Scanteak, a renowned homegrown furniture brand known for its premium designs and impeccable quality, has a humble origin story with roots that trace back to a rag-to-riches tale.
Despite being a bright child, founder Lim Pok Chin lacked financial resources that hindered his educational aspirations. This prompted him to pursue business as a means to create opportunities for himself.
In the early days, he took on various menial jobs, such as being a coffee boy, carpenter’s apprentice, and a house painter. Despite the hardships, his entrepreneurial spirit remained unwavering.
The foundation of Scanteak began in 1974 with Hawaii Interior Decorations, which specialised in painting houses. His wife was his first employee and with only a modest 400 square feet office space in Joo Chiat, the company expanded rapidly, establishing two showrooms within just two years.
Although Pok Chin had a Chinese education and upbringing, he recognised the power of branding and aimed for an English-sounding company name. Inspired by the popular TV show “Hawaii Five-O,” he named the company Hawaii Interior Decorations.
However, driven by a desire to explore new avenues, Pok Chin ventured into the furniture trade, which deals with the import, export and retail of furniture. In 1979, Hawaii Furnishings was incorporated, achieving an impressive annual turnover of S$10 million within five years.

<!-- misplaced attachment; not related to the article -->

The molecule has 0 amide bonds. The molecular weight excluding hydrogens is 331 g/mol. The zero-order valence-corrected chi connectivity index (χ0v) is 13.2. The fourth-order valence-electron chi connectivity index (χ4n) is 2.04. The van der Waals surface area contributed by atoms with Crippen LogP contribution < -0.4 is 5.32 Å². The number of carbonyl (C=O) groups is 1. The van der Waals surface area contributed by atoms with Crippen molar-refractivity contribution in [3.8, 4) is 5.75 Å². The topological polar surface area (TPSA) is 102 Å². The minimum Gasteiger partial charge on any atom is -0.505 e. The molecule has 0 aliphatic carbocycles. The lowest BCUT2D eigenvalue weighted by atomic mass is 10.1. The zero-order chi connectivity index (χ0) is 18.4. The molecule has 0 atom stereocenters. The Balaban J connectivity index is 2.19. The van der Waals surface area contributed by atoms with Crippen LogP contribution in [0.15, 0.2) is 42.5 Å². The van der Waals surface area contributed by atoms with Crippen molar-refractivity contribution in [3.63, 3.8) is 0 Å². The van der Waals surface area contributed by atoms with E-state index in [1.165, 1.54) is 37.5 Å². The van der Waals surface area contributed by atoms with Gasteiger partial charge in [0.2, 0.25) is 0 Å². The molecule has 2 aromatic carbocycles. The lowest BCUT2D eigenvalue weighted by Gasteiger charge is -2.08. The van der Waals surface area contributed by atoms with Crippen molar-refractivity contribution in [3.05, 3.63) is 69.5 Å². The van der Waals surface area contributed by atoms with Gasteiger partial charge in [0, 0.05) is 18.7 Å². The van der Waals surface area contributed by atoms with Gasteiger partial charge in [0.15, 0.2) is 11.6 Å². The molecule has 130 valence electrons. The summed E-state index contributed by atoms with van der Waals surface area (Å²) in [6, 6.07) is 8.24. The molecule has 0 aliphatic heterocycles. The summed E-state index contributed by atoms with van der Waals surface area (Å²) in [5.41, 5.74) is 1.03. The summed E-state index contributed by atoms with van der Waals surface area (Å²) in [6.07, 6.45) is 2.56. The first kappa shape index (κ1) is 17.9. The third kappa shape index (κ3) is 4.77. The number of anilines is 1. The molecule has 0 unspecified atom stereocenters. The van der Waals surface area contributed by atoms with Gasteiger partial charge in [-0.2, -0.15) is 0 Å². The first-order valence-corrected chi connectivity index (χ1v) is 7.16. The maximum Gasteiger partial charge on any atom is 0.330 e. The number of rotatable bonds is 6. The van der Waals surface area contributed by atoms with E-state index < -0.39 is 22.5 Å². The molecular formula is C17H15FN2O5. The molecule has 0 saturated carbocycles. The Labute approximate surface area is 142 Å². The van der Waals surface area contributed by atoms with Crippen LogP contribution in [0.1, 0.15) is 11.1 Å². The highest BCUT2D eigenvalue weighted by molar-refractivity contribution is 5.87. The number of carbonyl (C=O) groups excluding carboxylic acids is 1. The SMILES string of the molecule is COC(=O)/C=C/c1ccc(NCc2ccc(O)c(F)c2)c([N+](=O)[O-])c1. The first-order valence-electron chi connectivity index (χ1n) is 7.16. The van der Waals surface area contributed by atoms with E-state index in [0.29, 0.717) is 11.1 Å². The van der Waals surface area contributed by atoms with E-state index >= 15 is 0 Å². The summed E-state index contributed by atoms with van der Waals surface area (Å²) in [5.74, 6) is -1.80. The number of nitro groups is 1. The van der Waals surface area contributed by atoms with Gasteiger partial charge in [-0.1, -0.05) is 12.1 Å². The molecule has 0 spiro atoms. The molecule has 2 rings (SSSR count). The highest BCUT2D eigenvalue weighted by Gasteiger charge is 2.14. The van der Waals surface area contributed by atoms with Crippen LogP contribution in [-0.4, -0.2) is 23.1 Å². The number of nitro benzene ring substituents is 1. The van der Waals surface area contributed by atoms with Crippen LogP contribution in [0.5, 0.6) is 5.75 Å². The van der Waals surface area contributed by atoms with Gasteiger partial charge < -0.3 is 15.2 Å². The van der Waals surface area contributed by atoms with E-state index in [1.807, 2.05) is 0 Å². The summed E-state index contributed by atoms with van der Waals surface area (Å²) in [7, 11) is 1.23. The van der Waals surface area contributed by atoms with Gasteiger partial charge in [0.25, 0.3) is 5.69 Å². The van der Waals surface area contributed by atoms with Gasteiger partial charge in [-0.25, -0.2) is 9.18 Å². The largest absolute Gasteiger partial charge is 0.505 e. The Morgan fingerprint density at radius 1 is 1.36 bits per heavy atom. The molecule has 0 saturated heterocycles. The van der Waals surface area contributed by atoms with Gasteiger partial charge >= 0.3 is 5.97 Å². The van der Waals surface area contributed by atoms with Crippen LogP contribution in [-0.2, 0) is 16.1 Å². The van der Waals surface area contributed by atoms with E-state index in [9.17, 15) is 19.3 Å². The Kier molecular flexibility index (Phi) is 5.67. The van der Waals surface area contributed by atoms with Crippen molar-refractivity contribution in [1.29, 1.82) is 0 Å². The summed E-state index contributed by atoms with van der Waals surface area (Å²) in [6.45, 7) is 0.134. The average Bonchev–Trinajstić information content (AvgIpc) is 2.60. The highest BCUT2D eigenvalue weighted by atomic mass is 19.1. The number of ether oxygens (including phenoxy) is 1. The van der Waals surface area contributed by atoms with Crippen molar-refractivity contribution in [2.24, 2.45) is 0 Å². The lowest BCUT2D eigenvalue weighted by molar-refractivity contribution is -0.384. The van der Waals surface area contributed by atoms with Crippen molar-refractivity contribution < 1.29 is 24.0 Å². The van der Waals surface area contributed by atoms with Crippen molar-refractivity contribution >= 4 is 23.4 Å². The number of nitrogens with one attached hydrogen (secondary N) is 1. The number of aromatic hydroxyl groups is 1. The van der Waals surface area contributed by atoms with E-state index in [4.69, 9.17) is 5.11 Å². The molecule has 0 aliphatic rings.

Unfortunately, the ASEAN financial crisis posed severe challenges, pushing the business to the brink of bankruptcy. The fluctuating currency rates led to a substantial increase in the cost of imported goods, making it almost impossible to sell them at profitable prices.
In those darkest moments, a glimmer of hope emerged as Pok Chin, with help from his friends, decided to “restart” the business. That was how Scanteak was born, out of a crisis, in 1988.
Inspiring family moments with quality and sustainability
Pok Chin’s visionary approach led him to incorporate Scandinavian minimalist design philosophies with high-quality teak wood sourced from Southeast Asia. This fusion resulted in Scandinavian designed teak furniture, giving birth to the name ‘Scanteak’.
Scanteak’s mission to excel in home furnishings while maintaining a global presence is driven by their vision of “inspiring family moments worldwide”.